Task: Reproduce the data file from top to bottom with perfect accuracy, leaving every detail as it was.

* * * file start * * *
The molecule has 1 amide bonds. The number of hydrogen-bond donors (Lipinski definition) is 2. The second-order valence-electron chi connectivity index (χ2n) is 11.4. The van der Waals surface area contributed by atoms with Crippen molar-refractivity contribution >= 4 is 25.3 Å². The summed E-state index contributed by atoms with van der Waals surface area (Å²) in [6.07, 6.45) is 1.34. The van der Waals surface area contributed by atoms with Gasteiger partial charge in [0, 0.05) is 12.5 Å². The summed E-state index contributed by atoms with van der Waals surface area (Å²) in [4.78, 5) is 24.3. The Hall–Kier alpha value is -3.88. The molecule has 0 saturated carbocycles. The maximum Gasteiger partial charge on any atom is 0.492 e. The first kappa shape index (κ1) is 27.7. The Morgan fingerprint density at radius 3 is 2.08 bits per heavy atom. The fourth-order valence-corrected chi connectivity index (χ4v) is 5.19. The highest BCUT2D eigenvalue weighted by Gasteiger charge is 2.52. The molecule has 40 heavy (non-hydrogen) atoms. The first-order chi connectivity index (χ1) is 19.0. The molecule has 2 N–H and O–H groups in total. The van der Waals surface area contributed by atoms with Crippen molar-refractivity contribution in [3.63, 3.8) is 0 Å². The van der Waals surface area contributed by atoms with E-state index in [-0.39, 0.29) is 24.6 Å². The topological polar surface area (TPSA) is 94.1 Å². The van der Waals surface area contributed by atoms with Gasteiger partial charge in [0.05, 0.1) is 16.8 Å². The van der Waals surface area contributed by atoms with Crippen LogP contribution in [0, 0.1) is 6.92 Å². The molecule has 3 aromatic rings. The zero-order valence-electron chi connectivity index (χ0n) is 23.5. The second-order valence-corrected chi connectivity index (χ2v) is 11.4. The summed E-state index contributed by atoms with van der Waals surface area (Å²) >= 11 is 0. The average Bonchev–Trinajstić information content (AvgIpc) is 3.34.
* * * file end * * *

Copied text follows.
The molecule has 1 amide bonds. The number of hydrogen-bond donors (Lipinski definition) is 2. The second-order valence-electron chi connectivity index (χ2n) is 11.4. The van der Waals surface area contributed by atoms with Crippen molar-refractivity contribution >= 4 is 25.3 Å². The summed E-state index contributed by atoms with van der Waals surface area (Å²) in [6.07, 6.45) is 1.34. The van der Waals surface area contributed by atoms with Gasteiger partial charge in [0, 0.05) is 12.5 Å². The summed E-state index contributed by atoms with van der Waals surface area (Å²) in [4.78, 5) is 24.3. The Hall–Kier alpha value is -3.88. The molecule has 0 saturated carbocycles. The maximum Gasteiger partial charge on any atom is 0.492 e. The first kappa shape index (κ1) is 27.7. The Morgan fingerprint density at radius 3 is 2.08 bits per heavy atom. The fourth-order valence-corrected chi connectivity index (χ4v) is 5.19. The highest BCUT2D eigenvalue weighted by Gasteiger charge is 2.52. The molecule has 40 heavy (non-hydrogen) atoms. The first-order chi connectivity index (χ1) is 19.0. The molecule has 2 N–H and O–H groups in total. The van der Waals surface area contributed by atoms with Crippen molar-refractivity contribution in [3.63, 3.8) is 0 Å². The van der Waals surface area contributed by atoms with E-state index in [-0.39, 0.29) is 24.6 Å². The topological polar surface area (TPSA) is 94.1 Å². The van der Waals surface area contributed by atoms with Gasteiger partial charge in [0.05, 0.1) is 16.8 Å². The van der Waals surface area contributed by atoms with Crippen LogP contribution in [0, 0.1) is 6.92 Å². The molecule has 3 aromatic rings. The zero-order valence-electron chi connectivity index (χ0n) is 23.5. The second-order valence-corrected chi connectivity index (χ2v) is 11.4. The summed E-state index contributed by atoms with van der Waals surface area (Å²) >= 11 is 0. The average Bonchev–Trinajstić information content (AvgIpc) is 3.34.